Who’s Doing Good

10 November 2020 - 23 November 2020

THE GIVERS

Azim Premji tops EdelGive Hurun India Philanthropy List 2020. In addition, Premji is also recognized for being one of the world’s leading donors to Covid-19 relief efforts, with a combined donation of Rs1,125 crore (approximately US$152 million) from Wipro, Wipro Enterprises, and the Azim Premji Foundation. Shiv Nadar, founder-chairman of HCL, ranks second, followed by India’s richest man Mukesh Ambani, chairman of Reliance Industries. The list showcases a total of 112 people, whose combined donations increased by 175% to INR12,050 crore (approximately US$1.6 billion) in 2020.

Forbes Asia releases its 14th annual Heroes of Philanthropy list. While this year’s list is unranked and excludes donations made by companies, it shines a light on 15 individual philanthropists in the Asia-Pacific region. Some of this year’s biggest donors focused on the Covid-19 pandemic: Hong Kong’s Li Ka-Shing gave US$32 million to various aid initiatives and Japan’s Tadashi Yanai gave US$105 million to research and vaccine development. Other philanthropists, like Vietnam’s Pham Nhat Vuong, continued to contribute to causes such as education, alongside contributing to relief efforts.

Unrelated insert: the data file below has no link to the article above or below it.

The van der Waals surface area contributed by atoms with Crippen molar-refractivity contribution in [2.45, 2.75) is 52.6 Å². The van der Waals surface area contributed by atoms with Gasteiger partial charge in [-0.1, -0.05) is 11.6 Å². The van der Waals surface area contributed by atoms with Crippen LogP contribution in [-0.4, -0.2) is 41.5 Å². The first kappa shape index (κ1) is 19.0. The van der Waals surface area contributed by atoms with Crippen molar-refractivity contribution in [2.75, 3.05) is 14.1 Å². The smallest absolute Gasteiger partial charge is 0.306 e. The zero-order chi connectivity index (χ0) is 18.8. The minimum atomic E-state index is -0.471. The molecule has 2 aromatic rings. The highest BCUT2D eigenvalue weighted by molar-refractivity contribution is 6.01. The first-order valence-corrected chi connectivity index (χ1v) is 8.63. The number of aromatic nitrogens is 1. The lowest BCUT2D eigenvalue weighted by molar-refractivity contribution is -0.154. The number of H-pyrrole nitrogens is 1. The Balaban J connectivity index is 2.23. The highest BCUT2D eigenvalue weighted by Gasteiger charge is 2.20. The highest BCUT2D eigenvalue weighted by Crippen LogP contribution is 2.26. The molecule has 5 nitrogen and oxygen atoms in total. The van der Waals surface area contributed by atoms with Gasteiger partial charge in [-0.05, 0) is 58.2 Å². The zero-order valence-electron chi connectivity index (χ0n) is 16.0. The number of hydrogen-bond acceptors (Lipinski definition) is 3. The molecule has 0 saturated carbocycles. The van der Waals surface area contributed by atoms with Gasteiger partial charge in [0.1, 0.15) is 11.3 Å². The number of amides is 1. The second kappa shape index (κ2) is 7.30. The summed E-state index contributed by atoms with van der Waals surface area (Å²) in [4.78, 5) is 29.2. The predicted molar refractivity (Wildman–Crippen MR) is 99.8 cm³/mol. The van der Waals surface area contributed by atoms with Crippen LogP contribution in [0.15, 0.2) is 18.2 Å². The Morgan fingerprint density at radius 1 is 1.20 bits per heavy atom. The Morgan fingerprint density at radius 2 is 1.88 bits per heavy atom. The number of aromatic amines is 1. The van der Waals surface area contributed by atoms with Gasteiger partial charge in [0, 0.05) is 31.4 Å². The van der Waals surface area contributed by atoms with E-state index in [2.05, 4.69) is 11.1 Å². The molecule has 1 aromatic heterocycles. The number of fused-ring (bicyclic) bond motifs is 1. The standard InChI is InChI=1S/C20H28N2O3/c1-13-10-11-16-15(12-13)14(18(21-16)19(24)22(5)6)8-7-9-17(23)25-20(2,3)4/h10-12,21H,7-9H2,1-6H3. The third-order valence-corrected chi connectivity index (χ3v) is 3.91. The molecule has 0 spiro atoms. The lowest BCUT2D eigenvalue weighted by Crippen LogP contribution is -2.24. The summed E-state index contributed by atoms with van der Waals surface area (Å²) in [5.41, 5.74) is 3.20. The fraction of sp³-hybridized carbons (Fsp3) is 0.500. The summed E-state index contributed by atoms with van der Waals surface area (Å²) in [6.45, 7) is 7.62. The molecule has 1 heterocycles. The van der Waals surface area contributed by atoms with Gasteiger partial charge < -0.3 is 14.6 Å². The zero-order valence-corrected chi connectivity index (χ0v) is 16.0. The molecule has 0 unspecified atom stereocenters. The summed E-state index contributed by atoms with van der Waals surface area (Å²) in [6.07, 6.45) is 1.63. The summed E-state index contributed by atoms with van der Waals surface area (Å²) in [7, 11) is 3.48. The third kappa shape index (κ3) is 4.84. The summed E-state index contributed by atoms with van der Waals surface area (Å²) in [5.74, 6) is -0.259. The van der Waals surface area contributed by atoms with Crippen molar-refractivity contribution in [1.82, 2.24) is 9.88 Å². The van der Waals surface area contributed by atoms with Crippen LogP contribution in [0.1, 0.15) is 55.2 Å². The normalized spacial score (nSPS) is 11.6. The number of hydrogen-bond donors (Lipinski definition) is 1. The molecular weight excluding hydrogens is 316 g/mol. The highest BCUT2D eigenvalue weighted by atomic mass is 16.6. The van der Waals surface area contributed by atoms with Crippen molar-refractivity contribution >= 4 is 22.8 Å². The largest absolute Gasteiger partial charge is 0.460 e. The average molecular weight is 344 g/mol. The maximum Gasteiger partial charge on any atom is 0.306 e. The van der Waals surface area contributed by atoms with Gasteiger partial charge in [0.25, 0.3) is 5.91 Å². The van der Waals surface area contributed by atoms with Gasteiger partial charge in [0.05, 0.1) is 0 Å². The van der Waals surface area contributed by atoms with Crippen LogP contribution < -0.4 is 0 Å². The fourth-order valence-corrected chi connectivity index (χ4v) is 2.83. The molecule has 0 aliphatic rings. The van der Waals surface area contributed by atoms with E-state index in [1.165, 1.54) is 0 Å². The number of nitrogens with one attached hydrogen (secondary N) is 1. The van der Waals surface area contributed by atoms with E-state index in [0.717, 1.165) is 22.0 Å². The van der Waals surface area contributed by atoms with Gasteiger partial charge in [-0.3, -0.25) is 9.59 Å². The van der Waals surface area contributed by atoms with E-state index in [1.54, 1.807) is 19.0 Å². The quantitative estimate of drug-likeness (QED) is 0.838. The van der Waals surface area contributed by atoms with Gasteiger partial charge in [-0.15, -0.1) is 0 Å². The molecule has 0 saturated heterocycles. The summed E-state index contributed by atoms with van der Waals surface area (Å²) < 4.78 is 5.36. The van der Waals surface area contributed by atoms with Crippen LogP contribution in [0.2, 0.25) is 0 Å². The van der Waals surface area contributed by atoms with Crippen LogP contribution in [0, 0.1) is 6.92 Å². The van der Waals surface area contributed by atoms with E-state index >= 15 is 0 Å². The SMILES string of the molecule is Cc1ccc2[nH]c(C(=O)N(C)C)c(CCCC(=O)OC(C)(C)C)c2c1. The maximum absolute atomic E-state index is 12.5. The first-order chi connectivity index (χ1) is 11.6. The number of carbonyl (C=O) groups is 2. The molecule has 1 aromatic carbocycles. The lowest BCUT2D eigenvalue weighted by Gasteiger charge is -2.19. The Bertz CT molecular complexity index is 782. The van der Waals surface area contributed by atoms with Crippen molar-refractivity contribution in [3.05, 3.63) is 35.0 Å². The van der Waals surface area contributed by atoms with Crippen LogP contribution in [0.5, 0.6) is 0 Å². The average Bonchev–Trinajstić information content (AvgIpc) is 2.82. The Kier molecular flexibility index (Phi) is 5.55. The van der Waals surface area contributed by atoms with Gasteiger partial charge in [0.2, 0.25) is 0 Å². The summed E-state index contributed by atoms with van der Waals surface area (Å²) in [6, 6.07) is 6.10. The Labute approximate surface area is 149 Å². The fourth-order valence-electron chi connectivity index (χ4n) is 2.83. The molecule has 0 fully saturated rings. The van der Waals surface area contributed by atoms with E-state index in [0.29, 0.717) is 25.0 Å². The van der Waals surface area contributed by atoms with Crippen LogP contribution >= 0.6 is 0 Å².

THE THINKERS

Finding the way forward in post-Covid-19 Asia. Covid-19 has made it clear that governments, donors, and the social sector all have an indispensable role in helping societies build back stronger from the pandemic. CAPS’ Doing Good Index 2020 highlights the strengths and opportunities for 18 economies in Asia to build a more enabling environment for such philanthropy to reach the neediest. In our latest webinar series, CAPS’ Chief Executive Ruth Shapiro and Director of Research Mehvesh Mumtaz Ahmed share country-specific findings on PakistanIndiaKoreaMalaysiaNepal, and Hong Kong.

THE NONPROFITS